I've been studying six colleges and universities for the last three years. Each has been working for five-ten years with some success to improve quality, equitable access, and affordability, simultaneously.
Each institution wants to attain such gains on an institutional scale, and in ways likely to thrive into the future. So each has treated barriers to transformation as malleable, not fixed:
- Many years ago, Georgia State began reorganizing so that a variety of administrative and academic units could work together smoothly to improve graduation rates while maintaining or improving quality. [The link in this bullet, and in those below, lead to more information about the institution's pursuit of 3fold gains.]
- Governors State University has built close, long-term working relationships with area community colleges to increase transfer rates and prepare students for its challenging upper division academic program.
- Southern New Hampshire University's College for America, an online project-based curriculum, educates working adults within their workplaces; the university-business partnerships help keep education grounded, motivating, and supportive.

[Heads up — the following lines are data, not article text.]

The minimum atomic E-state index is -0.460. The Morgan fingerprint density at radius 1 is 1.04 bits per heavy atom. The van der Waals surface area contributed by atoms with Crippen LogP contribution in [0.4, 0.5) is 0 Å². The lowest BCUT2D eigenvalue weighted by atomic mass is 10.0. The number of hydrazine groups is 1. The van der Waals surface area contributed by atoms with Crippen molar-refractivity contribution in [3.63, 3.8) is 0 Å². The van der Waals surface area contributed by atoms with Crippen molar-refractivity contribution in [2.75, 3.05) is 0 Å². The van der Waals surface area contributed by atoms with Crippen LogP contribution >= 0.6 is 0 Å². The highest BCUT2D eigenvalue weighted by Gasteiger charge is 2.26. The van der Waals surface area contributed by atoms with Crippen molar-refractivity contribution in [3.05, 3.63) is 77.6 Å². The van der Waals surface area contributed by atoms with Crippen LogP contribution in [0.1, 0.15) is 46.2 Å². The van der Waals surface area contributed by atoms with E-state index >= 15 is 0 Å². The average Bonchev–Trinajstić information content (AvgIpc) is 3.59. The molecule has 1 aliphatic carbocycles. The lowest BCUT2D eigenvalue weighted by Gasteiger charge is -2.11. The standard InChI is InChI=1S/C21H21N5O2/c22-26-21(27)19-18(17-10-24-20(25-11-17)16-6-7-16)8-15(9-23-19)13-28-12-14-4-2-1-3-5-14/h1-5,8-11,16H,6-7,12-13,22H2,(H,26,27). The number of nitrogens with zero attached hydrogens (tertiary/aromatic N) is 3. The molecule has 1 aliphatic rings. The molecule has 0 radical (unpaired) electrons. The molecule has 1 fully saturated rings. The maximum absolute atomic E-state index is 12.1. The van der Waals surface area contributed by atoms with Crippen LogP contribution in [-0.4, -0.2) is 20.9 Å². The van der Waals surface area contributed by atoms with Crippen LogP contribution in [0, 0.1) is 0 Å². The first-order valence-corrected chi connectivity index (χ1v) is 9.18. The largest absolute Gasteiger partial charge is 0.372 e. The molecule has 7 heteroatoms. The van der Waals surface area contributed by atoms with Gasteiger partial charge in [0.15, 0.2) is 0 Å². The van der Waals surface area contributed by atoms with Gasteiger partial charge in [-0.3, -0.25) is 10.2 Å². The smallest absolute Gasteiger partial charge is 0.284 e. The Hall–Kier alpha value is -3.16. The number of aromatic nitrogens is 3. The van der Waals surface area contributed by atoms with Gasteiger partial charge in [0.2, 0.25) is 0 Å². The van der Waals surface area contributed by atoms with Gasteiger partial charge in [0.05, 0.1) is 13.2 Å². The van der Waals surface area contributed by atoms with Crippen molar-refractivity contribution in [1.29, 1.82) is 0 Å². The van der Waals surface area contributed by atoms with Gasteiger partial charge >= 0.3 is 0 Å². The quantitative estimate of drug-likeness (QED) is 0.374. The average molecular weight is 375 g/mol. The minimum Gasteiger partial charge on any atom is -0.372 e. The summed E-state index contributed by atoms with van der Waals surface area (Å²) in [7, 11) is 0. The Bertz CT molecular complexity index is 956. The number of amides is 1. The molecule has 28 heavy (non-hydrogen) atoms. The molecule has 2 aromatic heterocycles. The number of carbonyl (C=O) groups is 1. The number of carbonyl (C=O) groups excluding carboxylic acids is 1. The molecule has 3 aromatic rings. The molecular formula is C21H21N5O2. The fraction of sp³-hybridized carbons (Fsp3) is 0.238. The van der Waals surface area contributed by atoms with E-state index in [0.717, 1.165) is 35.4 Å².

- Guttman Community College was founded to support a variety of kinds of experiential learning. Its scheduling system enables class meetings so long that, in the middle of class, students can spread out into the city, do brief fieldwork assignments, and return for an immediate discussion of their findings. Doing without academic departments has helped faculty collaborate across disciplinary lines.
- The University of Central Oklahoma has implemented a Student Transformative Learning Record (STLR- pronounced stellar). In this ePortfolio, students can post achievements from courses, extracurriculars, and other experiences. They reflect on those experiences and describe how those experiences document their growing expertise and developing values in six crucial dimensions.
- The University of Central Florida got in on the ground floor of online learning, committing in the 1990s to train and actively support every faculty member teaching online. Rapid growth of online programs has enabled major savings in plant, maintenance, and operations. Meanwhile, a substantial fraction of all full-time faculty have received extensive education in how to teach well online and, indirectly, on campus.
That's a little taste of what has emerged from these six institutional case histories. In early 2020, Quality, Access, Affordability: Pursuing 3Fold Gains in Higher Education will be published by Stylus.